When German glider pioneer Otto Lilienthal died in a flying accident in 1896, an Austrian named Ignaz Etrich acquired two of his gliders. Etrich went on to build many of his own designs, improving, but not entirely deviating from the bird-like forms of his predecessor. The first Taube (meaning Dove) flew in 1910.
The Taube was stable in flight, which made it very attractive to the airborne sportsmen of the time. Built by over fifty manufacturers in hundreds of configurations, the Taube was the most common type of airplane seen in the skies over pre-war in Germany and Austria. This example, a Taube built by Edmund Rumpler's company in Germany, represents a type built in great numbers just before the beginning of World War I.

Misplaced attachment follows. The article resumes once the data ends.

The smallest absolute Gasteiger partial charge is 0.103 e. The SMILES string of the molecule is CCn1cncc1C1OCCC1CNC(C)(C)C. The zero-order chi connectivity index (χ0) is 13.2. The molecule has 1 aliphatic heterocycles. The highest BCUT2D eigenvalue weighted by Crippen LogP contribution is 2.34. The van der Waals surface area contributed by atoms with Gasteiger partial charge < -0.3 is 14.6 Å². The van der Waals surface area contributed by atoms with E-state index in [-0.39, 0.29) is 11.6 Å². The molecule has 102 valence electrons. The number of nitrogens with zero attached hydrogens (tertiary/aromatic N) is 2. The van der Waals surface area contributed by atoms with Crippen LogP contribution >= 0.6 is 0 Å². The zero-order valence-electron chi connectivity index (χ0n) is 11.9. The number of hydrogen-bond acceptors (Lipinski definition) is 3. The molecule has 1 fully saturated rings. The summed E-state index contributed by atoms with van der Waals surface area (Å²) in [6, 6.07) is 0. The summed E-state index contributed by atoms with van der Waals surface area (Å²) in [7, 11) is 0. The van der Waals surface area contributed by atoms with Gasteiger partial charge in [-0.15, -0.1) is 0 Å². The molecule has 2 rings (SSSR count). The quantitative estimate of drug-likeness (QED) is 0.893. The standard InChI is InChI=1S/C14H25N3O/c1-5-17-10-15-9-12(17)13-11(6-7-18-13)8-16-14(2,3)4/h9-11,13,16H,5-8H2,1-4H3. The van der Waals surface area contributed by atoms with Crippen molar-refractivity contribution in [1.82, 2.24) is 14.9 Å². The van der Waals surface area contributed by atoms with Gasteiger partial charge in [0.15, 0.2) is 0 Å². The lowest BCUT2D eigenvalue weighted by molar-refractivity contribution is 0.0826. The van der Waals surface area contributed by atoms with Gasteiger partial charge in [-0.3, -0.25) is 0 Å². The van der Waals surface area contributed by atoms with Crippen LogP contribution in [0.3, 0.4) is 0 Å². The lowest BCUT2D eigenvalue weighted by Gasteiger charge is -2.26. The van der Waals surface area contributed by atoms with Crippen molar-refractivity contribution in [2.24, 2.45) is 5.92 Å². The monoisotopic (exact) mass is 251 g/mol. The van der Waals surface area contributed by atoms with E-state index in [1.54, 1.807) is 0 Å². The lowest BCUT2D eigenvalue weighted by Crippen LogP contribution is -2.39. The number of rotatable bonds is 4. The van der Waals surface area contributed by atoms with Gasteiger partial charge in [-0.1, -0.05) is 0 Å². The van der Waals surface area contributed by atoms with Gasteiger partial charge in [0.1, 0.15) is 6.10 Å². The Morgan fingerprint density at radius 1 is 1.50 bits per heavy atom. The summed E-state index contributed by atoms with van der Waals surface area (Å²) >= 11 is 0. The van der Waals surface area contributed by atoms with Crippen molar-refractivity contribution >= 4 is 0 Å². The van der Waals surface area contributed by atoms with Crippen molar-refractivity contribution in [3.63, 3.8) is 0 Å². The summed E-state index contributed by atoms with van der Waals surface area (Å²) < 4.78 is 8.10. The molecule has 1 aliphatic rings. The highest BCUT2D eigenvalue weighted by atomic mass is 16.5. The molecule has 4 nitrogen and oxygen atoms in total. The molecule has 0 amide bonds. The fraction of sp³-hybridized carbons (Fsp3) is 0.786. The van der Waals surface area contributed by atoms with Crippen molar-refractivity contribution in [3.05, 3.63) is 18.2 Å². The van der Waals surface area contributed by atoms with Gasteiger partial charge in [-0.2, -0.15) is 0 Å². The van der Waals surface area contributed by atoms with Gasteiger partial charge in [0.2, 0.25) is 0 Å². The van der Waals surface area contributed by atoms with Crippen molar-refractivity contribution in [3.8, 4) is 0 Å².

For the first months of the conflict, Taubes flew with the Central Powers armies in the role of scout aircraft. As new Allied aircraft began arriving at the front, the unarmed Taubes began to seem frighteningly unmaneuverable and sickening slow to their German flyers. The Taube was soon transferred to the role of training student aviators.
The Museum's aircraft was built by master craftsman Art Williams and completed in 1984. It carries a rare, original Mercedes D.IIIa engine.